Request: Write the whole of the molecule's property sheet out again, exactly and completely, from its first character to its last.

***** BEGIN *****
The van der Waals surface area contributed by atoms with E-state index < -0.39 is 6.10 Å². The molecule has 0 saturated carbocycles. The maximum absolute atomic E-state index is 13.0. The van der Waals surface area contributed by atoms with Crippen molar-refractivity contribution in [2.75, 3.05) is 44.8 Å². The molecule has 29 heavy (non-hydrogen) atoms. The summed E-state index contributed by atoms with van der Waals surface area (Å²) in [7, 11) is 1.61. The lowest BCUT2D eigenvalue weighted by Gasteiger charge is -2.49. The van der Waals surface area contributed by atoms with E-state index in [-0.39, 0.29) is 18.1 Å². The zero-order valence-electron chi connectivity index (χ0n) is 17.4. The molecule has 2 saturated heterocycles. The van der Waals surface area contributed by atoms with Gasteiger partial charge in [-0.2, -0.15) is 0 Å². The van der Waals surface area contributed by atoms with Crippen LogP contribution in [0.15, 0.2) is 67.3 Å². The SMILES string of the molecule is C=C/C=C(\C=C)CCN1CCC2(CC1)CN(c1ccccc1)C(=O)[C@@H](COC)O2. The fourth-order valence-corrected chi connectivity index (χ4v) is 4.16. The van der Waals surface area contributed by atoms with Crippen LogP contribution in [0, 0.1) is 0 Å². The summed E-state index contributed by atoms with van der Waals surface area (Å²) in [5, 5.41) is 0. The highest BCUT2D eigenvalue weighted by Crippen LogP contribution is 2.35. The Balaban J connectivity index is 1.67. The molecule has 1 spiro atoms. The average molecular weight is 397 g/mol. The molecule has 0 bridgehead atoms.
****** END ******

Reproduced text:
The van der Waals surface area contributed by atoms with E-state index < -0.39 is 6.10 Å². The molecule has 0 saturated carbocycles. The maximum absolute atomic E-state index is 13.0. The van der Waals surface area contributed by atoms with Crippen molar-refractivity contribution in [2.75, 3.05) is 44.8 Å². The molecule has 29 heavy (non-hydrogen) atoms. The summed E-state index contributed by atoms with van der Waals surface area (Å²) in [7, 11) is 1.61. The lowest BCUT2D eigenvalue weighted by Gasteiger charge is -2.49. The van der Waals surface area contributed by atoms with E-state index in [-0.39, 0.29) is 18.1 Å². The zero-order valence-electron chi connectivity index (χ0n) is 17.4. The molecule has 2 saturated heterocycles. The van der Waals surface area contributed by atoms with Gasteiger partial charge in [-0.2, -0.15) is 0 Å². The van der Waals surface area contributed by atoms with Crippen LogP contribution in [0.15, 0.2) is 67.3 Å². The SMILES string of the molecule is C=C/C=C(\C=C)CCN1CCC2(CC1)CN(c1ccccc1)C(=O)[C@@H](COC)O2. The fourth-order valence-corrected chi connectivity index (χ4v) is 4.16. The van der Waals surface area contributed by atoms with Crippen LogP contribution in [0, 0.1) is 0 Å². The summed E-state index contributed by atoms with van der Waals surface area (Å²) in [5, 5.41) is 0. The highest BCUT2D eigenvalue weighted by Crippen LogP contribution is 2.35. The Balaban J connectivity index is 1.67. The molecule has 1 spiro atoms. The average molecular weight is 397 g/mol. The molecule has 0 bridgehead atoms.